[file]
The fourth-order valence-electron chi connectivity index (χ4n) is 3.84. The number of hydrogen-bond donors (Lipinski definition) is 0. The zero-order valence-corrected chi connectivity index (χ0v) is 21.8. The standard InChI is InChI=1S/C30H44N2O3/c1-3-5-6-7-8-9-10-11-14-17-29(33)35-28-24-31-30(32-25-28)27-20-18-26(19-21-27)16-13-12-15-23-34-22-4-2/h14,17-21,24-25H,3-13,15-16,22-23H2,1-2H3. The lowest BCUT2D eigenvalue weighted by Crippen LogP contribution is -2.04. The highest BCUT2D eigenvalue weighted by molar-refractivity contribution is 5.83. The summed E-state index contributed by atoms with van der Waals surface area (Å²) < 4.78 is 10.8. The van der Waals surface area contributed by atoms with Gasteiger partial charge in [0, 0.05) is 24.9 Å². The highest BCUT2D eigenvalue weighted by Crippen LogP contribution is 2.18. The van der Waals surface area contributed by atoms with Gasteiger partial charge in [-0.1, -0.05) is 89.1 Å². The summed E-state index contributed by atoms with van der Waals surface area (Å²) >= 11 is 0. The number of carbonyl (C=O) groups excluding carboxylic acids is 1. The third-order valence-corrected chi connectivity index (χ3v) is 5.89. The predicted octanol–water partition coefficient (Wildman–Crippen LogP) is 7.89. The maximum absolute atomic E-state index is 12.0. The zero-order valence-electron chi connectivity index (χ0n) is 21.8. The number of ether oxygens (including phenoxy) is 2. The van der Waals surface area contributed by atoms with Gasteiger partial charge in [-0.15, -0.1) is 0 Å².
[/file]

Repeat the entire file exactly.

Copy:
The fourth-order valence-electron chi connectivity index (χ4n) is 3.84. The number of hydrogen-bond donors (Lipinski definition) is 0. The zero-order valence-corrected chi connectivity index (χ0v) is 21.8. The standard InChI is InChI=1S/C30H44N2O3/c1-3-5-6-7-8-9-10-11-14-17-29(33)35-28-24-31-30(32-25-28)27-20-18-26(19-21-27)16-13-12-15-23-34-22-4-2/h14,17-21,24-25H,3-13,15-16,22-23H2,1-2H3. The lowest BCUT2D eigenvalue weighted by Crippen LogP contribution is -2.04. The highest BCUT2D eigenvalue weighted by molar-refractivity contribution is 5.83. The summed E-state index contributed by atoms with van der Waals surface area (Å²) < 4.78 is 10.8. The van der Waals surface area contributed by atoms with Gasteiger partial charge in [0, 0.05) is 24.9 Å². The highest BCUT2D eigenvalue weighted by Crippen LogP contribution is 2.18. The van der Waals surface area contributed by atoms with Gasteiger partial charge in [-0.1, -0.05) is 89.1 Å². The summed E-state index contributed by atoms with van der Waals surface area (Å²) >= 11 is 0. The number of carbonyl (C=O) groups excluding carboxylic acids is 1. The third-order valence-corrected chi connectivity index (χ3v) is 5.89. The predicted octanol–water partition coefficient (Wildman–Crippen LogP) is 7.89. The maximum absolute atomic E-state index is 12.0. The zero-order valence-electron chi connectivity index (χ0n) is 21.8. The number of ether oxygens (including phenoxy) is 2. The van der Waals surface area contributed by atoms with Gasteiger partial charge in [-0.15, -0.1) is 0 Å².